Thinking Capital ℠ – Matthew W. Patsky, CFA
Spring 2015: Students at more than 400 colleges and universities across the country are calling on their institutions to divest from the fossil fuel industry. These students have read and listened to the overwhelming scientific evidence that climate-warming trends over the past century are very likely due to human activities. They recognize that the effects of climate change, including increasing sea levels, persistent droughts, and retreating glaciers are serious problems that will affect their lives and livelihoods. They are engaging their universities in honest conversations about the drawbacks of placing new fossil fuel investments in a carbon constrained world.
Some schools — from larger institutions like Stanford and Syracuse University to smaller liberal arts colleges — have engaged in a careful, research-based evaluation of the issues and have demonstrated leadership as they more closely align their schools’ investments with their values.
Others, notably Harvard University, have rejected the premise of fossil fuel divestment, as presented by thousands of students, faculty and alumni — nearly from the outset. In an October 2013 letter, Harvard’s President, Drew Faust, rejected calls for divestment on grounds that divestment was not in the best interest of the “endowment’s financial strength”.
This stance is Harvard’s loss — literally. In a review of publicly disclosed material, we have found Harvard Management Company has lost an estimated $21 million dollars over the past three years by ignoring calls to divest and continuing to hold the world’s largest owners of coal, oil and gas reserves. The losses have accelerated recently with an estimated $14 million drop in just the past six months ending March 31st. Three years is, of course, a relatively short time frame for evaluating an investment portfolio. Nevertheless, Harvard’s continued investment in fossil fuels during that time has diminished the financial strength of the endowment – contrary to the goal of President Faust’s misguided edict.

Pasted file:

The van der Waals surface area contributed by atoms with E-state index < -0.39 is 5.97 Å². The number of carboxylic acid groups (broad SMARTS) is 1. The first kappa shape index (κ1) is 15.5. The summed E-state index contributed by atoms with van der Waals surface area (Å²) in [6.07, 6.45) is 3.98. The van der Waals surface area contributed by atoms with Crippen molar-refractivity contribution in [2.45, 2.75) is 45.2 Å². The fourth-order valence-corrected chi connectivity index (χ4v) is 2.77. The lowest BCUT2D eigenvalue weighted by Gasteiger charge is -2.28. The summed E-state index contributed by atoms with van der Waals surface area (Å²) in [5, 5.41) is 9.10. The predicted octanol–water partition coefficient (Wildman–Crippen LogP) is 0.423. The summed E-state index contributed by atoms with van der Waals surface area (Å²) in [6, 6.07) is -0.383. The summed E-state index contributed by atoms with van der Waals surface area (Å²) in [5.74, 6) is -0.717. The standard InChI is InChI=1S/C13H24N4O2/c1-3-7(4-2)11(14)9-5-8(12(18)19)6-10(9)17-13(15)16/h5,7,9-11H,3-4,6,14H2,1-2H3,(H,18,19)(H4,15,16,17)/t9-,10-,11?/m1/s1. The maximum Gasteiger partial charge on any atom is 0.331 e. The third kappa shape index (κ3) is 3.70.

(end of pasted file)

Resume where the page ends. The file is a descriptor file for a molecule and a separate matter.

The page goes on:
Specifically, Harvard’s SEC filings display seven companies that student’s have called for divestment from, based on the Carbon Underground 200 list. These are Anadarko Petroleum, Chesapeake Energy, CNOOC, Pioneer Natural Resources, Petrobras, Range Resources and Vale. Six of these seven companies produced losses for Harvard over the past 3 years. Gains and losses were calculated using each positions quarterly starting value and its subsequent return.
While these calculations use all publicly available information, I suspect that Harvard’s actual loss was considerably greater than $21 million. What makes further analysis so difficult is that Harvard publicly discloses less than $1 billion of its $36 billion portfolio. Their annual report does tell us that approximately $12 billion is invested in stocks. Assuming (given the dearth of public information) that these undisclosed investments fared about the same as the disclosed investments, that would put the total loss estimate at hundreds of millions of dollars over the past three years.
But even this staggering potential loss is only half of the story. Opportunity cost is the other half. If Harvard had sold off its fossil fuel holdings it would have reinvested the proceeds, presumably with broad market exposure.
At the moment, Harvard University’s decision to blindly continue their support of the industry that is principally responsible for causing a changing climate appears to be neither warranted nor wise.
Editor’s Note: This column originally appeared in the Spring 2015 issue of Trillium’s newsletter, Investing For a Better World.